Search Term: " shrimp "
20 matching the search criteria.
Cholesterol: The good, the bad and dietary cholesterol
March 24, 2017 01:44 PM
Author: Darrell Miller
Subject: Cholesterol: The good, the bad and dietary cholesterol
LDL cholesterol is known as the awful cholesterol since it is the fundamental wellspring of cholesterol development in the dividers of the veins. Add up to cholesterol level is a blend of LDL cholesterol, HDL cholesterol and different fats in the blood. Dietary cholesterol is the cholesterol found in every creature sustenance, be that as it may, nourishments, for example, eggs, liver, kidney and shellfish, including shrimps and prawns are especially rich in cholesterol. Oils, for example, coconut oil and palm oil additionally contain soaked fat and known to influence blood cholesterol levels to fluctuating degrees, however late proof recommends we require promote logical audit with respect to the degree to which blood cholesterol levels are influenced. No suggestion was made in 2015 for particular breaking points on dietary cholesterol allow as more logical proof was required in regards to the connection between the measure of dietary cholesterol admission and blood cholesterol levels.
- Our body turns cholesterol into hormones, vitamin D and bile acids for digestion. However, high cholesterol can lead to cardiovascular diseases.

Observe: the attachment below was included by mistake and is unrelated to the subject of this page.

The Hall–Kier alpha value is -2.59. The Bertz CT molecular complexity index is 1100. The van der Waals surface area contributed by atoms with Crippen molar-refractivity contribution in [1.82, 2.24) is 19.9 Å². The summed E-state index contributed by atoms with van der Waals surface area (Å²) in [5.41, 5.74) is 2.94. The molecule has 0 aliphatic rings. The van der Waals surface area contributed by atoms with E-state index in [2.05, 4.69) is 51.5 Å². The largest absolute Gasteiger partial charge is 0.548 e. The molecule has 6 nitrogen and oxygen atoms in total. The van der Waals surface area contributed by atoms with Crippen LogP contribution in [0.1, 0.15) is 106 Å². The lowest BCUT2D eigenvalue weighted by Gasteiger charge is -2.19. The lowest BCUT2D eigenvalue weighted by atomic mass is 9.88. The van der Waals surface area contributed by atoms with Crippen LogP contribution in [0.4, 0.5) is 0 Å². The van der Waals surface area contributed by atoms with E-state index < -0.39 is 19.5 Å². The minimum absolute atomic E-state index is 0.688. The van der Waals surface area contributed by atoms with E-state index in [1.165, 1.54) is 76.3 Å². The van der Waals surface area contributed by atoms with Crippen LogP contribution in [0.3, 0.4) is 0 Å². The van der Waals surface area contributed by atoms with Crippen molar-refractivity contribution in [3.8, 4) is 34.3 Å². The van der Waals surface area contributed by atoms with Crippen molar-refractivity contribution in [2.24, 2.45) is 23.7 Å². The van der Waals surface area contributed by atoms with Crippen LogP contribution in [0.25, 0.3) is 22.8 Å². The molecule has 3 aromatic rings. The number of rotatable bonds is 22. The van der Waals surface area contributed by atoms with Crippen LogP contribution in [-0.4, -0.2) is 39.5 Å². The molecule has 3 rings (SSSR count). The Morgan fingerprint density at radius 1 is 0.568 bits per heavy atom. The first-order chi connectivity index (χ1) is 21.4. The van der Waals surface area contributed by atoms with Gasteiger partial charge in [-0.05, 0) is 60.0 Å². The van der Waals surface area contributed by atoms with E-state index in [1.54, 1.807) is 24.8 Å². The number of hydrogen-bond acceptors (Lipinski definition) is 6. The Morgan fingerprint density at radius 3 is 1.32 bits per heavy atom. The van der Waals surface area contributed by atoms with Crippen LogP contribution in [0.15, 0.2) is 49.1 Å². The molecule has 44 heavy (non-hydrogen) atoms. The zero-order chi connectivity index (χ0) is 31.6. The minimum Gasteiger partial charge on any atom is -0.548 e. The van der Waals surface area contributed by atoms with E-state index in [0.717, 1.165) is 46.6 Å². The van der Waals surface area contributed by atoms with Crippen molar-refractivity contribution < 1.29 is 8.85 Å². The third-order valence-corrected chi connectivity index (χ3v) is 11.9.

- High cholesterol is treated with prescription drugs and dietary changes.
- The effect of dietary cholesterol on blood cholesterol has been controversial.
"The research evidence on this matter, however, has been quite clear for a long time - the amount of cholesterol in the diet does not significantly affect blood cholesterol levels when compared to the fat content of the diet2."
Read more: http://www.myjoyonline.com/lifestyle/2017/March-14th/cholesterol-the-good-the-bad-and-dietary-cholesterol.php
Vitamin D plays essential role in health
March 11, 2017 03:59 AM
Author: Darrell Miller
Subject: Vitamin D plays essential role in health
Are you getting the D? Vitamin D plays a critical role in your good health and well-being, and a lack of this nutrient can impede your lifestyle in so many ways. It is time to learn the importance of Vitamin D and how amazingly it works to keep you in the best of health possible. If you're not getting enough of the D, it is time to change that. After you learn the benefits, you'll be excited to make these changes.
- Vitamin D keeps bone dense, fights depression, reduces the frequency of headaches, also has protective effects against diseases such as cancer, hypertension, diabetes, multiple sclerosis.
- The recommended daily intakes of vitamin D is 2,000 I.U. Our body can make Vitamin D by skin from sunlight. We need 10 minutes a day of midday sun exposure.
- Good food sources are salmon, sardines, egg yolk, and shrimp. Too much vitamin D causes poor appetite, nausea, vomiting, weakness, frequent urination and kidney problems.
"Various benefits are touted, some appearing quite outlandish, and their exaggerated claims often have no scientific backing."
Read more: https://www.google.com/url?rct=j&sa=t&url=http%3A%2F%2Fwww.miningjournal.net%2Flife%2F2017%2F03%2Fvitamin-d-plays-essential-role-in-health%2F&ct=ga&cd=CAIyGjVkYjY3ZDViNDdiNGM3ZTc6Y29tOmVuOlVT&usg=AFQjCNGba_nWcdt4N_0QAfF46Q8-hksvig
Medical News Today: Is shrimp high in cholesterol? Nutritional and heart health information
March 02, 2017 02:59 PM
Author: Darrell Miller